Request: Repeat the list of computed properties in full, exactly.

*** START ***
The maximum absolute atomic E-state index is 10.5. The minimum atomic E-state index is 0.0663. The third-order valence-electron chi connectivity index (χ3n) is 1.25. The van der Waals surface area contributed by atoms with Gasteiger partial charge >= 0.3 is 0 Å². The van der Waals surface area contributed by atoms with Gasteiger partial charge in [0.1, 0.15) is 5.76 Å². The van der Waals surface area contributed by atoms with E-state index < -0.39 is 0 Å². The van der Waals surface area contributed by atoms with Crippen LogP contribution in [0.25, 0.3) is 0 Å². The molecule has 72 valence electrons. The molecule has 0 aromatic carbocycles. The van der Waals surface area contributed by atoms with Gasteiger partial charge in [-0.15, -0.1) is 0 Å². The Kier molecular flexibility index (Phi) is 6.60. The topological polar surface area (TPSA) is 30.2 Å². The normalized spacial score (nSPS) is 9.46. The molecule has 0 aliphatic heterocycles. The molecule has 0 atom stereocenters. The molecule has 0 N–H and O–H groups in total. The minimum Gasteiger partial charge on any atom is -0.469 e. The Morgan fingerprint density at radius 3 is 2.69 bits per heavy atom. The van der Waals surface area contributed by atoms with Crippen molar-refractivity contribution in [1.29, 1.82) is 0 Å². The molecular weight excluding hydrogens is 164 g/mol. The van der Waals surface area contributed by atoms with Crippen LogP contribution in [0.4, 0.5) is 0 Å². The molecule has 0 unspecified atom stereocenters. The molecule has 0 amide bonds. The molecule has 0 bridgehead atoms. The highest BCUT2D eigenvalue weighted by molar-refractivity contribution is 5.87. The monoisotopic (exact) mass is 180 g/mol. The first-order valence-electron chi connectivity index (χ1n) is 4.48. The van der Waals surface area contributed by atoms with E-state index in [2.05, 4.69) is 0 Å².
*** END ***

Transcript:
The maximum absolute atomic E-state index is 10.5. The minimum atomic E-state index is 0.0663. The third-order valence-electron chi connectivity index (χ3n) is 1.25. The van der Waals surface area contributed by atoms with Gasteiger partial charge >= 0.3 is 0 Å². The van der Waals surface area contributed by atoms with Gasteiger partial charge in [0.1, 0.15) is 5.76 Å². The van der Waals surface area contributed by atoms with E-state index < -0.39 is 0 Å². The van der Waals surface area contributed by atoms with Crippen LogP contribution in [0.25, 0.3) is 0 Å². The molecule has 72 valence electrons. The molecule has 0 aromatic carbocycles. The van der Waals surface area contributed by atoms with Gasteiger partial charge in [-0.15, -0.1) is 0 Å². The Kier molecular flexibility index (Phi) is 6.60. The topological polar surface area (TPSA) is 30.2 Å². The normalized spacial score (nSPS) is 9.46. The molecule has 0 aliphatic heterocycles. The molecule has 0 atom stereocenters. The molecule has 0 N–H and O–H groups in total. The minimum Gasteiger partial charge on any atom is -0.469 e. The Morgan fingerprint density at radius 3 is 2.69 bits per heavy atom. The van der Waals surface area contributed by atoms with Crippen molar-refractivity contribution in [1.29, 1.82) is 0 Å². The molecular weight excluding hydrogens is 164 g/mol. The van der Waals surface area contributed by atoms with Crippen LogP contribution in [0.4, 0.5) is 0 Å². The molecule has 0 unspecified atom stereocenters. The molecule has 0 amide bonds. The molecule has 0 bridgehead atoms. The highest BCUT2D eigenvalue weighted by molar-refractivity contribution is 5.87. The monoisotopic (exact) mass is 180 g/mol. The first-order valence-electron chi connectivity index (χ1n) is 4.48. The van der Waals surface area contributed by atoms with E-state index in [2.05, 4.69) is 0 Å².